Reactstrap/Gatsby Auto-hiding Navbar Trick

August 18, 2018


First things first, I do not claim to be an React/Gatsby expert. The following content is just something I figured out by trial-and-error and would like to document / share with other React/Gatsby hackers.

Problem Description

See the nice auto-hiding Navbar on this site? That took me a while to implement. Not that it's a difficult task, but it's was rediculously hard to make it perform correctly (or shall I say, elegantly) across browsers/platforms. Basically, I want it to auto-hide when you are scrolling down, and auto-reveal when you are scrolling up. Every bit of srenn real estate matters, especially in a mobile-first world.

First let's get some context out of the way: I'm using Bootstrap with React, so Reactstrap is the default way to go. You could either have a fixed navbar or a non-fixed one, but not an auto-hiding/auto-revealing one. If you ever have found yourself typing something like "reactstrap auto hiding navbar" into Google, you're probably in a similar situation. Fortunately, there are many hacks that sort of works available as open-source. However, since you are using React, you probably don't want to mix any jQuery stuff into your code (my take is you really shouldn't), so packages written with jQuery like Bootstrap Auto-Hiding Navbar are out of consideration. And unfortunately, that rules out almost all of them.

The Solution

I tested out a couple of solutions. One of them works almost perfectly for me, which is available at How TO - Hide Menu on Scroll - If you try it out in Chrome or Firefox, it works like a charm, which concluded my first attempt to build this fancy navbar.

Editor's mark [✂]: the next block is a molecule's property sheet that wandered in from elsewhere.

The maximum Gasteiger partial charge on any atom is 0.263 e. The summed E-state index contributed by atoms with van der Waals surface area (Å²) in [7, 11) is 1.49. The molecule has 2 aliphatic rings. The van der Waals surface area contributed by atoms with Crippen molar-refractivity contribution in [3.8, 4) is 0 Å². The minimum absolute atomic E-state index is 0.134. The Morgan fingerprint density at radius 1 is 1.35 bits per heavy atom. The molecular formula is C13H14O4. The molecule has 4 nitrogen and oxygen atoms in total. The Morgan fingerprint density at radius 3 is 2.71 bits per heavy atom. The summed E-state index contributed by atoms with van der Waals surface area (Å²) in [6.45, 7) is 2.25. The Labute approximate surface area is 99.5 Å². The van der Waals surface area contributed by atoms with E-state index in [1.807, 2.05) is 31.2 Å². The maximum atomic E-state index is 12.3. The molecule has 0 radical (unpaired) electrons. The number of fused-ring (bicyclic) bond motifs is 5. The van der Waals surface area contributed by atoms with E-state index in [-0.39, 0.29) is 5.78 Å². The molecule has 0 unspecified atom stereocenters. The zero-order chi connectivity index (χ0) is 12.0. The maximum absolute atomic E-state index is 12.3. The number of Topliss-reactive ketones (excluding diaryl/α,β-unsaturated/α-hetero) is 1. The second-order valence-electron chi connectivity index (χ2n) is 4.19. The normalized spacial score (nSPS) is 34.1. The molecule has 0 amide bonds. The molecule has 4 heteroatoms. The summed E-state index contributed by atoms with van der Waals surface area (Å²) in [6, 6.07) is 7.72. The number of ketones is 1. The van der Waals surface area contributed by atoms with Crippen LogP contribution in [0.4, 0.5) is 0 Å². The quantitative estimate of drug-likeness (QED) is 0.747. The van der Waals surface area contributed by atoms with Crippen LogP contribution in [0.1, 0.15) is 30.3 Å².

However, if you happen to be using Safari on a Mac, problems starts to reveal. And it sucks a lot: when you scroll to the very bottom, the navbar will "magically" reveal itself; when you scroll back to the very top, the navbar will "magically" disappear. Something like the following:

scroll-down scroll-down

And this undersirable effect also applys to mobile browsing using Safari.

The Ultimate Solution

The cause of this effect is that Safari allows "over-scroll" and will display a bouncy effect once you do so. I'm guessing it's a UX sugar? Anyway, in this case, it's super annoying.

To resolve this, you have to carefully come up with edge fixes for Safari. Here's what I end up putting in my ./header.js:

import React, { Component } from 'react';
import './header.css';
import { Container, Collapse, Navbar, NavbarToggler, Nav, NavItem } from 'reactstrap';
... ... // Other imports

const ListLink = (props) => (
  // ListLink implementation omitted

class Header extends Component {
  constructor (props) {
    this.toggle = this.toggleNavbar.bind(this);

    if (typeof window !== 'undefined') {
      let prevScrollpos = window.pageYOffset;
      window.onscroll = function () {
        const maxScroll = document.body.clientHeight - window.innerHeight;
        let currentScrollPos = window.pageYOffset;
        if (
            (maxScroll > 0 && prevScrollpos > currentScrollPos && prevScrollpos <= maxScroll) 
          || (maxScroll <= 0 && prevScrollpos > currentScrollPos)
          || (prevScrollpos <= 0 && currentScrollPos <= 0)
          ) {
          document.getElementById("navbar") = "0";
        } else {
          document.getElementById("navbar") = "-5.0rem"; // adjustable based your need
        prevScrollpos = currentScrollPos;

  render () {
    return (
        <Navbar id="navbar" {/* other attributes omitted*/}> 
          ... ... // Navbar implemetation omitted

export default Header;

and ./header.css:

# navbar {
  transition: top 0.5s

which is based on the solution mentioned above.

To check the source code in full context: header.js and header.css.

Now, everything looks perfect, everywhere. I'm not going to put a gif here when you can simply scroll the page yourself to test it out.


Happy hacking. Michael out.